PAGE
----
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Task Force on Community Preventive Services. The Guide to Community Preventive Services. Atlanta (GA): Centers for Disease Control and Prevention; 1999-.

  • This publication is provided for historical reference only and the information may be out of date.

This publication is provided for historical reference only and the information may be out of date.

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The Guide to Community Preventive Services.

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Research As an Advocate's Toolkit to Reduce Motor Vehicle Occupant Deaths and Injuries


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Published: November 2001.

I am honored to provide commentary on the Guide to Community Preventive Services: Reducing Injuries to Motor Vehicle Occupants. This Community Guide will undoubtedly supply thousands of traffic safety advocates with the necessary information to change policy and save lives in our nation.

The release of this information could not be more timely. The news from the traffic safety advocacy field should be cause for concern. Traffic safety advocates are grappling with a plateau in our efforts to reduce motor vehicle death and injury. Mothers Against Drunk Driving (MADD) was alarmed to see that more than 16,000 people were killed in alcohol-related traffic crashes in 2000—the first increase in 5 years (National Highway Traffic Safety Administration, Preliminary FARS estimates, 2001). This year marked the first year in recent memory when no state enacted a primary safety belt law.1 Last May, we were horrified to discover that a majority of children killed in alcohol-related crashes were driven by a drinking driver.2 Recent months have been consumed by a media debate over the wisdom of maintaining the 21 national minimum drinking age law -- one of the most effective measures to reduce alcohol-related traffic crashes.3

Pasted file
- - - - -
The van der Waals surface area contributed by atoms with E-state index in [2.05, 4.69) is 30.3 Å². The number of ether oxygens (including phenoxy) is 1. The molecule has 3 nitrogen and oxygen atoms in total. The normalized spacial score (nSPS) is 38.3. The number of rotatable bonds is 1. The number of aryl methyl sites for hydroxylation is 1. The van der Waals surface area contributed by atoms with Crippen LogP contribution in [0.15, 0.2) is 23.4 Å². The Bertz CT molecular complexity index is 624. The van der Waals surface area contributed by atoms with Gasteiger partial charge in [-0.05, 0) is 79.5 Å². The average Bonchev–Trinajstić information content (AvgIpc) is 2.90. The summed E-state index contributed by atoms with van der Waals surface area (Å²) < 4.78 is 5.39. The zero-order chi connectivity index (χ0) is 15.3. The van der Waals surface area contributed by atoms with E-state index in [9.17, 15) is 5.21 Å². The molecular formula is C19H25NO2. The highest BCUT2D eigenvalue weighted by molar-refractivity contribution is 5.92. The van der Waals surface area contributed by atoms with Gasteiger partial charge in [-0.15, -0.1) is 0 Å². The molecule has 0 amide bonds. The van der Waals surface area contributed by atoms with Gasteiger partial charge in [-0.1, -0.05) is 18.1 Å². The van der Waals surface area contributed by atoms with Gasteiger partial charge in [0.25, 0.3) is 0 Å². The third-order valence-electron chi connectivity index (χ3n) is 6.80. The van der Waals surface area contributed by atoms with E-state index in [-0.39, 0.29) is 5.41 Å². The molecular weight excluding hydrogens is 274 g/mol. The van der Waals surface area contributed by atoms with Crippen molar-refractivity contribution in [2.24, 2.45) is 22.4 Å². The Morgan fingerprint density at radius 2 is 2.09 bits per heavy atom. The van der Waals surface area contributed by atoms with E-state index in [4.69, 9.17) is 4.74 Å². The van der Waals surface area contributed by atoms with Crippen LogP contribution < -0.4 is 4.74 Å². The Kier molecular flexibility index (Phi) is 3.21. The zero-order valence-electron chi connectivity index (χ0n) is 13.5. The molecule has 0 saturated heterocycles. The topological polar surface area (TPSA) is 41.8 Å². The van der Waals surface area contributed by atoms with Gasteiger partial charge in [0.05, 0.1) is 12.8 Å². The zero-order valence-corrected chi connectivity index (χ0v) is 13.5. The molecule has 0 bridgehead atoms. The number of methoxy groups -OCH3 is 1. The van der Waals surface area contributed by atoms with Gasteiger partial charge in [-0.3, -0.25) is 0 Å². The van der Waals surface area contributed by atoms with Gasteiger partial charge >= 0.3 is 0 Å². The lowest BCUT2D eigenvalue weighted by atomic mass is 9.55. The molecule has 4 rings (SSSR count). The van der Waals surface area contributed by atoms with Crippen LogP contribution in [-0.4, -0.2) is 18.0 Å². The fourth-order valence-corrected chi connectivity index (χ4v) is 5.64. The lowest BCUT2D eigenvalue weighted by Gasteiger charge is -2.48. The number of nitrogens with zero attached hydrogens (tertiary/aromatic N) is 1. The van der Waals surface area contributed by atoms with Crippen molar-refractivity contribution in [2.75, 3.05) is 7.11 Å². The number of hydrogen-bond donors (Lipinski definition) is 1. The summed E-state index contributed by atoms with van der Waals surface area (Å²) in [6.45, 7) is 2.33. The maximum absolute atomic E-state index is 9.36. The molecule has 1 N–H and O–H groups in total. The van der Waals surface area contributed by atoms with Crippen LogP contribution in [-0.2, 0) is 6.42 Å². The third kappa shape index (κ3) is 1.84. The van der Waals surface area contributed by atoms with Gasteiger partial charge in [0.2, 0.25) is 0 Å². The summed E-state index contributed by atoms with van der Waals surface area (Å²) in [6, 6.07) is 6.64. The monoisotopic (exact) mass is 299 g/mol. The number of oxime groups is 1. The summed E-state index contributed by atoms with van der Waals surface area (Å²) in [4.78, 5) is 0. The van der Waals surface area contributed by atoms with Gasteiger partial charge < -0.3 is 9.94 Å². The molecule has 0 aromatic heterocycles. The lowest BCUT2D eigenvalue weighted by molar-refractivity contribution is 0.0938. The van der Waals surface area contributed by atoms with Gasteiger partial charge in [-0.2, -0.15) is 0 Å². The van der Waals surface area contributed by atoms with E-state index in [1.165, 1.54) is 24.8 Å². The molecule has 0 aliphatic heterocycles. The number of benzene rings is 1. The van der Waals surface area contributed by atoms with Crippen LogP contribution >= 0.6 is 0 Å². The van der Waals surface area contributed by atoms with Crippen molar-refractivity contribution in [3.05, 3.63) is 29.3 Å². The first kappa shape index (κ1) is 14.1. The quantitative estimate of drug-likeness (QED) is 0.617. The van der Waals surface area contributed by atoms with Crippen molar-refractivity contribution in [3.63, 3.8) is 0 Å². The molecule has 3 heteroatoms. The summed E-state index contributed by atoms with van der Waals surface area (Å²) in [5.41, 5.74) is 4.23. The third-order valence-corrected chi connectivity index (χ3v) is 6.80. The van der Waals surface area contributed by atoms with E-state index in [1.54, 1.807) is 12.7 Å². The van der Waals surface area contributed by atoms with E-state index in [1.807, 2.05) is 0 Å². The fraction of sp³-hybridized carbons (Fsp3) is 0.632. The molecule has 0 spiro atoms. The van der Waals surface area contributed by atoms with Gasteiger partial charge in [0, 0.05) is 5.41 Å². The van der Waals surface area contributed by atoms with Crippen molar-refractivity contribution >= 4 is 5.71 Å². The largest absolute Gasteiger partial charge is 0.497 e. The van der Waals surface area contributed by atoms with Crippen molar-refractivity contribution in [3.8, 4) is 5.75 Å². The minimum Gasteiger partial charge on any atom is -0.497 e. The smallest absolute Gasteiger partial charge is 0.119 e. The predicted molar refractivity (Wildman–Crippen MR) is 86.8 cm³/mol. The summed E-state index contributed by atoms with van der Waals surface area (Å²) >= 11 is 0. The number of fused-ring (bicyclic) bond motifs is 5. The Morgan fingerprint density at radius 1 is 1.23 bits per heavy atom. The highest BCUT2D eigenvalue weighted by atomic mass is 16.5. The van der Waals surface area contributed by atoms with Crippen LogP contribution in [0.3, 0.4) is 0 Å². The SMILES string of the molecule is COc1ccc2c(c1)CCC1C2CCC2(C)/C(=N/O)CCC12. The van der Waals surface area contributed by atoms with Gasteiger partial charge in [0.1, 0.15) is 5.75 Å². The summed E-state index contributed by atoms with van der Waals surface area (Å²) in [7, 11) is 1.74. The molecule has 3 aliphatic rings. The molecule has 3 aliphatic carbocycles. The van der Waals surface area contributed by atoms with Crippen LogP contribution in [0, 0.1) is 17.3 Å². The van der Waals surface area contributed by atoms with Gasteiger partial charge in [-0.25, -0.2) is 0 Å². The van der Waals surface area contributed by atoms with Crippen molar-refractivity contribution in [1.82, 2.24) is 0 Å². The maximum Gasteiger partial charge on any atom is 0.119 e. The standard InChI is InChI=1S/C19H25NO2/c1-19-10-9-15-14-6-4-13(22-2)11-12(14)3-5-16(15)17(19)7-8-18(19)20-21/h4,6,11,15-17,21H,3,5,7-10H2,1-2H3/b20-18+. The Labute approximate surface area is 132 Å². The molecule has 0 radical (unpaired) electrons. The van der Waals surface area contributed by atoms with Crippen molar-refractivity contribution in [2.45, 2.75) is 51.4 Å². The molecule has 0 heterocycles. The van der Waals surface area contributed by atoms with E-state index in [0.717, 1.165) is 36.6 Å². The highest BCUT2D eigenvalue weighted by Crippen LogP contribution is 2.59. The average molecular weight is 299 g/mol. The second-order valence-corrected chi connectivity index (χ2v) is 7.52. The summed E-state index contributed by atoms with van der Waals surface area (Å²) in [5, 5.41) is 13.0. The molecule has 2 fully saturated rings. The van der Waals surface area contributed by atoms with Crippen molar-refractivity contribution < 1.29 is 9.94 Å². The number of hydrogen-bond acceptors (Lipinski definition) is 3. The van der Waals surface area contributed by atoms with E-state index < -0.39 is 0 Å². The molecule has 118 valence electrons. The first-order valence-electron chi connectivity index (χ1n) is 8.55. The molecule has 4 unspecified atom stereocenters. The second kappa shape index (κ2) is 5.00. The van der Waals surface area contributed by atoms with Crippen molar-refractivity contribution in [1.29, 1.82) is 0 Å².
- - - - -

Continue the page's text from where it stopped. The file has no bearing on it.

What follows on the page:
After 2 decades of moving forward in the effort to reduce motor vehicle deaths and injuries, it appears that the nation may be poised to take a step back. Now more than ever, we must do all that we can to ensure that we move forward. It is of critical importance that we focus our energies around solutions that are proven effective.